Wearing them while squatting under 80-85 percent or so is counterproductive to providing adaptive overload to various tissues comprising the knee. Simply, the wrap absorbs the stress instead of the tissues, so they never get stronger.
Guidelines for wearing knee wraps during squatting are as follows:
- Keeping your knees warm (wrapped loosely) improves blood flow and tissue elasticity.
- If the weight you're using is greater than 80-85 percent of your maximum, or
- If you have knee problems that require wearing wraps.
If you still insist on using them, go ahead and do so, but with the following points in mind. When buying knee wraps, opt for the ones that 1) weigh the most (more fabric equals greater protection, and 2) that stretch out to at least 19-20 feet in length (more times around the knee equals greater protection).
Do not purchase wraps that are bulky, heavily elasticized and stretch out to under fifteen feet. Tightness from elasticity does not afford you any real support!
Here are the steps to go through when putting your wraps on:
- Sit on a chair or bench. Begin with the wrap completely stretched and rolled up (this makes the process much easier than fighting to stretch the wrap as you go).
- With your leg straight, start applying the wrap below the knees, working upward. Wrapping from "in" to "out," (counterclockwise for the left leg, clockwise for the right -- this helps avoid improper patellar tracking), anchor the wrap by applying 2 layers below the knees, then move upward, overlapping each previous layer by one-half the width of the wrap.
- Apply the wrap tightly as you move past the knee, stopping somewhere on the lower third of the thigh (powerlifting rules allow 10 centimeters above the patella).
- Most of the wrap is wound around the leg just above the knee joint in orderto "pin" the quadriceps tendon to the femur below—better leverage). Tuck the end of the wrap under the previous layer to secure it. Repeat for the other leg.
An alternative more suitable for fitness and bodybuilding, perhaps, is to wrap tightly around the upper shin (where the patellar ligament attaches), then more loosely wound over the kneecap itself (this is important to avoid grinding the patella into the femoral condyle, creating a case of chondromalacia for yourself), then tightly wound over the lower quarter of the thigh.
The rationale for wrapping the knees prior to heavy squatting is that it reduced the pulling forces on the lower quadriceps and the quadriceps tendon at it's attachment to the patella. This translates to significantly reduced chances of avulsing (detaching) your quadriceps tendon or tearing your quads during heavy squatting. The chances of your patellar tendon avulsing from your tibia are a bit less, but nonetheless omnipresent.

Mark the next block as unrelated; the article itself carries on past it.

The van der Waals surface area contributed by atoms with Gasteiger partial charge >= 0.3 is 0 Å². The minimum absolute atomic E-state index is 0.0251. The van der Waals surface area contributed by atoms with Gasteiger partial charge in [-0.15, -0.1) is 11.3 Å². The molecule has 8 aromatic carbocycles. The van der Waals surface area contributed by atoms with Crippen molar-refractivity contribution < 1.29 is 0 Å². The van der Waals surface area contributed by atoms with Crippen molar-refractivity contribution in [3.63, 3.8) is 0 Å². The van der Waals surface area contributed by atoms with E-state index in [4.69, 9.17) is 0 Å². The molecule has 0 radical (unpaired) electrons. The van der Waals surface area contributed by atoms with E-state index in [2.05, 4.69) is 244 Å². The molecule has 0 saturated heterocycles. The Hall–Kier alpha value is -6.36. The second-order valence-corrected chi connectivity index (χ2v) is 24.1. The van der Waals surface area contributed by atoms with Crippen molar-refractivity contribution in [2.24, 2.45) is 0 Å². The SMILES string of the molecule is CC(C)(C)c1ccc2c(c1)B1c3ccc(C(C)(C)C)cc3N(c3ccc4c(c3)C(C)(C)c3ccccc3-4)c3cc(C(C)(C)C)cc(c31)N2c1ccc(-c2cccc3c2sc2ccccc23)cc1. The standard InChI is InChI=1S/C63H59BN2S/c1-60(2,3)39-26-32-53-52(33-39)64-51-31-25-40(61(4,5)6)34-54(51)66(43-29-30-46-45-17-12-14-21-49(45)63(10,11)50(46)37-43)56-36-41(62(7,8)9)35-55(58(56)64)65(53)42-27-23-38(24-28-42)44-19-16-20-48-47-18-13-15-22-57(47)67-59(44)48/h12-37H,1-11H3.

Stance Variables Affecting Knee Health
Whenever you squat, hack squat, or leg press, your foot position is an important variable in determining not only the results you'll obtain from the exercise, but also the safety of your knee joints. Although each individual must determine their own best stance exercise per exercise (based on their own anatomical peculiarities such as height and leg length), the following variables must be taken into consideration:
The quadriceps muscles can contract more efficiently when the feet are pointing slightly outward. They should never point straight ahead. If you squat with a very wide stance, your adductors tend to assist the quads. This can result in stress to the medial collateral ligament, abnormal cartilage loading, and improper patellar tracking.
During the descent phase of any type of squat, do not allow the knees to extend beyond your feet. The farther your knees travel over your feet, the greater the shearing forces on the patellar tendon and ligament.
Make sure that your knees point in the same direction your feet are pointing during the descent and ascent. Because of weak quads, many lifters inadvertently turn their knees inward during the ascent, placing great stress on the medial ligaments of the knee.
Although many top bodybuilders advocate a close stance for the purpose of isolating the outer quads, this is a myth, and it places you at risk, particularly since you'll have to use a lot of back to execute the lift, or (if you use heels) place great shear and compression on the knees. The best way to squat is to put your feet in a position where they can generate the greatest opposing force to the weight ("the athletic position").
Warm up thoroughly before squatting. Your muscles and other tissues of the knee joint love warmth! Remember the analogy, cold taffy breaks, warm taffy doesn't.
Maintain reasonable flexibility in the joints of your lower extremities and back. Many knee injuries can be traced back to poor position resulting from inflexibility.
Finally, be careful in the exit out of the rack, and getting "set" in the squat stance. After lifting the weight off of the pins, you should take just one step backward and immediately assume your squatting stance. This takes time to master, but eventually all the minute adjustments can be pared down substantially.
Once set in the stance, keep your feet "nailed down" for the duration of the set. Many people "fidget" with their feet and toes between reps which can cause a variety of problems ranging from a break in concentration to a loss of balance—and attendant stress on your knees.
Common Problems Of The Knee
Chondromalacia patellae: Softening of the articular cartilage of the patella that is produced by osteoarthritic degeneration. Such cartilage is unsuited for the high compressive loads and frictional forces involved in squatting, and roughening of the underside of the kneecap is common.
Tight quads are responsible for 80% of chondromalacia. Other causes include aging, repetitive overuse, and faulty biomechanics due to genetics.
Patellofemoral Pain Syndrome (PFPS): Exemplified by pain in front of patella, which intensifies during activity. Also, pain during extended sitting, and/or walking up stairs. PFPS is further characterized by crepitus (noise), without instability.
PFPS is considered to be a tracking problem of the patella, caused by an imbalance between the medial and lateral quadriceps. The damage to the underside of the patella is not unlike uneven tread wear in a car that needs the tires rotated.
Unstable Knee Joint: Knee suddenly gives out. This is often caused by old injuries which have overstretched the knee ligaments.
Locked Knee: The usual cause of locked knees is a torn meniscus or a loose body within the joint capsule.
Swelling/Tightness: Nearly always indicates an internal injury. See physician immediately.
Crepitus: Noisy knees are no reason for concern, UNLESS accompanied by pain and/or swelling.